IFI governance


Ebola debt relief – Implications and next steps

17 April 2015 | Minutes

Sponsors:  Jubilee USA, International Monetary Fund

Panelists: Corinne Delechat (Deputy Division Chief, Africa Department, IMF), Chris Lane (Division Chief, Strategy, Policy, and Review Department, IMF), Mark Thomas (Practice Manager, Macroeconomics and Fiscal Management Global Practice, World Bank), Eric LeCompte (Executive Director, Jubilee USA Network)

The session discussed important questions arising from International Monetary Fund’s commitment of debt relief for Ebola-impacted countries, and the call for additional donations from bi-lateral creditors and the creation of a new debt relief trust fund to benefit poor countries impacted by health crises or natural disasters. The session’s discussion explored the future implications of this new fund on poverty and sovereign indebtedness; additional steps needed to combat Ebola in future and build the long-term infrastructure to protect citizens

Corinne Delechat, IMF Mission Chief for Liberia

Economic impact and context of the Ebola crisis

  • Broad and far-reaching socio-economic impact, including direct and indirect effects
  • Real GDP growth declined from 2.3% in Guinea in a year
  • Sierra Leone from 20% to -8%
  • Government revenue contracted in all three countries
  • Households had tremendous impact, especially for those whose income was determined by day to day activities, such as agriculture and market trading
  • This is a different kind of shock to a climate shock, instead it unfolds over time and initially it was misread and its ability to spread further afield was only understood.
  • Thus there was a need to intervene quickly to stop much worse outcomes.

The outbreak is not over, in fact it’s time to provide more support as grants and debt relief will become more important.

President Ellen Johnson Sirleaf put it best when saying that the region needs a Marshall Plan

Note much of the money is not additional, it serves to cover existing payments, so it is not necessarily coming in. We then examine what is the additional spending related to the crisis, whether it be health services, or in agriculture, or extra costs of reopening schools and these can be identified and allows us to examine how the budget is executed.

IMF & responsibility for social spending levels and vulnerability to Ebola

In my experience, when social floors are not met they are often questions of capacity

  • We discuss this with our country partners about the social spending “softer” targets, and we keep insisting on more spending on the social side, and by and large the targets are met.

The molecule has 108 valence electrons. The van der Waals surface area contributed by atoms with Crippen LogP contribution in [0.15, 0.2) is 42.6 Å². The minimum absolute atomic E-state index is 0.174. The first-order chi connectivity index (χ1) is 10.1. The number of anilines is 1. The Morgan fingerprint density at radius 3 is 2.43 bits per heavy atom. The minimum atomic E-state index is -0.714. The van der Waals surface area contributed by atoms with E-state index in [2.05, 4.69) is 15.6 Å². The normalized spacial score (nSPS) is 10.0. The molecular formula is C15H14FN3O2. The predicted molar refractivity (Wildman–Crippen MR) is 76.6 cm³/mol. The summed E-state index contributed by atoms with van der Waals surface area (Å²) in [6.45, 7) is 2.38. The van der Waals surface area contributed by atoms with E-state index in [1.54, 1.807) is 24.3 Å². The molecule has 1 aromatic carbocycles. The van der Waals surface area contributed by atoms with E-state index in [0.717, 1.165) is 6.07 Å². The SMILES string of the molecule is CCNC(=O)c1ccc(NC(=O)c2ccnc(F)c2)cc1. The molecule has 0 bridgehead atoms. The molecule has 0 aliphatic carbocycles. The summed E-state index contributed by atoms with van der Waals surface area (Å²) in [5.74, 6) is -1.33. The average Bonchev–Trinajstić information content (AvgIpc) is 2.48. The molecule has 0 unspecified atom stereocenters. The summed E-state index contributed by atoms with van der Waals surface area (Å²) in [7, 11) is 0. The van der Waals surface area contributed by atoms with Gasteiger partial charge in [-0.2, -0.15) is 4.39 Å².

We have consistently pushed for that since this policy was developed.

The crisis has shown that there is a global public health component of having sound health systems even in poor countries.

Chris Lane; Strategy, Policy Review Department

Focus on two questions: why debt relief, and what more could be done?

  • Our usual first line of response to a country experiencing economic shock is to provide new financing, or concessional financing. It’s not to cancel or delay payments – though we do have an instrument providing debt relief for catastrophic natural disasters
  • This disaster spread differently
  • The other factor was that these countries were not in a position of relatively high indebtedness.
  • Thus our normal logic to provide debt relief is unsustainability – hence this was inappropriate.
  • Hence the innovative approach we took was to prevent international spillovers – because the international community benefitted from anything that the countries did to contain the epidemic in their countries and prevent a pandemic.
  • Hence we sought to find a way to compensate them for their efforts which created gains for other countries, hence there was a good argument to not provide more debt but grants to offset the costs of the borrowing.
  • However the IMF is not a development agency and does not provide such financing
  • The only relevant precedent was debt relief through previous programmes such as HPIC
  • Hence the new instrument, the Catastrophe, Containment, Relief Trust to provide relief to countries suffering epidemics which are fast-growing, but could wrap in also the facility to offset e.g. storms